Saddler sat down where Pyle finished shooting and took aim at five hanging bowling pins 30 yards away.
“Technically, I’m not supposed to be able to walk,” he said.
Forty-five-year-old Saddler suffered severe spinal injuries in 1987 when he fell out of his Navy helicopter onto the deck of the USS Belleau Wood in the Pacific Ocean.
With each shot the veteran took, a pin swayed back and forth – signaling a hit. Saddler is quite familiar with guns; he now works as a gunsmith in Virginia.
Because of treatment, many veterans such as Saddler and Partridge, who was a city planner in Lynnwood, Wash., for 15 years and suffered from multiple sclerosis, can become productive citizens again. The activities on the shooting range, according to Perigo, prove that veterans are as capable as anyone else despite the handicaps.
“This is so challenging to all the vets,” Perigo said. “Some of them have only one arm, so we need to teach them how to shoot again. A lot of them came here thinking it wasn’t possible.”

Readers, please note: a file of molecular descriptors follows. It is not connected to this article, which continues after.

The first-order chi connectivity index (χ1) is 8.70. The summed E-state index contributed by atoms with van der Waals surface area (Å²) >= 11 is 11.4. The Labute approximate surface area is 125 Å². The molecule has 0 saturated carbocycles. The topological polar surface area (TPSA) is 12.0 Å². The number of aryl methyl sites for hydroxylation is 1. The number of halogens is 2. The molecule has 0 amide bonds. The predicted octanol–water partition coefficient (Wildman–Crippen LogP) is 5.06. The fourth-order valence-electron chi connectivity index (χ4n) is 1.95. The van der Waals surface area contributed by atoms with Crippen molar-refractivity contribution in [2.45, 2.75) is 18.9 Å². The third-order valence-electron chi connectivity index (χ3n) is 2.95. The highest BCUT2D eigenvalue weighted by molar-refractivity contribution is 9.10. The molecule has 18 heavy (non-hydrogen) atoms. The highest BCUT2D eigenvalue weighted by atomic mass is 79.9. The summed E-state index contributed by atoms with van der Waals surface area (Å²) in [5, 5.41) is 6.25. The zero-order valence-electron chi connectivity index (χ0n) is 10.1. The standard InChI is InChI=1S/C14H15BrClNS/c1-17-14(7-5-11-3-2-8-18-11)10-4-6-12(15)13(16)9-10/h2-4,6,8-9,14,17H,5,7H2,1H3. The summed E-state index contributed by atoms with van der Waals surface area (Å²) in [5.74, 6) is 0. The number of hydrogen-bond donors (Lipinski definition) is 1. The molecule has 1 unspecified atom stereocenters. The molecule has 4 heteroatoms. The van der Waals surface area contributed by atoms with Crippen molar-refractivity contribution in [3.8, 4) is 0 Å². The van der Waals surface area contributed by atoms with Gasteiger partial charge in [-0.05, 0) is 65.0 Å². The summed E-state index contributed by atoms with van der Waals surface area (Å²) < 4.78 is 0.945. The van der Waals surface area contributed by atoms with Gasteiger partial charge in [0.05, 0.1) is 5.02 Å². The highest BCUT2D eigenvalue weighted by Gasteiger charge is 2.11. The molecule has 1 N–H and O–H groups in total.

During the four days of shooting at the range, scores of volunteers helped veterans find targets. As Partridge walked away from the range, the few targets he did hit were enough for the veteran to feel accomplished.
“I’ve never been treated better my whole life,” Partridge said. “We’re treated like kings here.”
“I hope they will walk away feeling accomplished in something,” Perigo said. “I hope they walk away with a smile on their face from hitting targets.”
After hitting four out of five balloons with a crossbow and then shooting Bin Laden in the groin, Sequeira posed for a picture with the Korean War rifle.
He removed his glasses and wiped his forehead with his sleeve. The man who is uncomfortable in crowds and dislikes commotion stood tall as a melody of bullets resounded behind him.
“Being here at the winter sports clinic, it means a lot to me,” he said. “It shows me that people do care about us, and it helps me get out and see something good coming from my life and hope for the future.
“It’s good to see that not all injuries are physical. It really impacts me to see brothers and sisters of mine struggling through the same thing.”